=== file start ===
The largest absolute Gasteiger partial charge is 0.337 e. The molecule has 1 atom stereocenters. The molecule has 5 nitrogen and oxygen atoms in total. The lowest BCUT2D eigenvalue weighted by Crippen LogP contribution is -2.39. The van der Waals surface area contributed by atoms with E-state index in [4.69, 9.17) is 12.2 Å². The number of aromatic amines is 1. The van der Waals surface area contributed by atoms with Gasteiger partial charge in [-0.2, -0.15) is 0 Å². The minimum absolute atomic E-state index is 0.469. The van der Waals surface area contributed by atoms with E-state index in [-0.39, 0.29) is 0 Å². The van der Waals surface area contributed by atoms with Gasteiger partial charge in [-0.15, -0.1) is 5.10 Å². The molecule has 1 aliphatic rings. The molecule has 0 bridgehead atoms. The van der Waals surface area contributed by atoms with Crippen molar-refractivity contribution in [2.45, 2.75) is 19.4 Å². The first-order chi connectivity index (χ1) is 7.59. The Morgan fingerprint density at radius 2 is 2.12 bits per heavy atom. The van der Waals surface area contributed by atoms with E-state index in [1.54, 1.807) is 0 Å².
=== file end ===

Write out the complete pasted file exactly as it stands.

The largest absolute Gasteiger partial charge is 0.337 e. The molecule has 1 atom stereocenters. The molecule has 5 nitrogen and oxygen atoms in total. The lowest BCUT2D eigenvalue weighted by Crippen LogP contribution is -2.39. The van der Waals surface area contributed by atoms with E-state index in [4.69, 9.17) is 12.2 Å². The number of aromatic amines is 1. The van der Waals surface area contributed by atoms with Gasteiger partial charge in [-0.2, -0.15) is 0 Å². The minimum absolute atomic E-state index is 0.469. The van der Waals surface area contributed by atoms with E-state index in [-0.39, 0.29) is 0 Å². The van der Waals surface area contributed by atoms with Gasteiger partial charge in [-0.15, -0.1) is 5.10 Å². The molecule has 1 aliphatic rings. The molecule has 0 bridgehead atoms. The van der Waals surface area contributed by atoms with Crippen molar-refractivity contribution in [2.45, 2.75) is 19.4 Å². The first-order chi connectivity index (χ1) is 7.59. The Morgan fingerprint density at radius 2 is 2.12 bits per heavy atom. The van der Waals surface area contributed by atoms with E-state index in [1.54, 1.807) is 0 Å².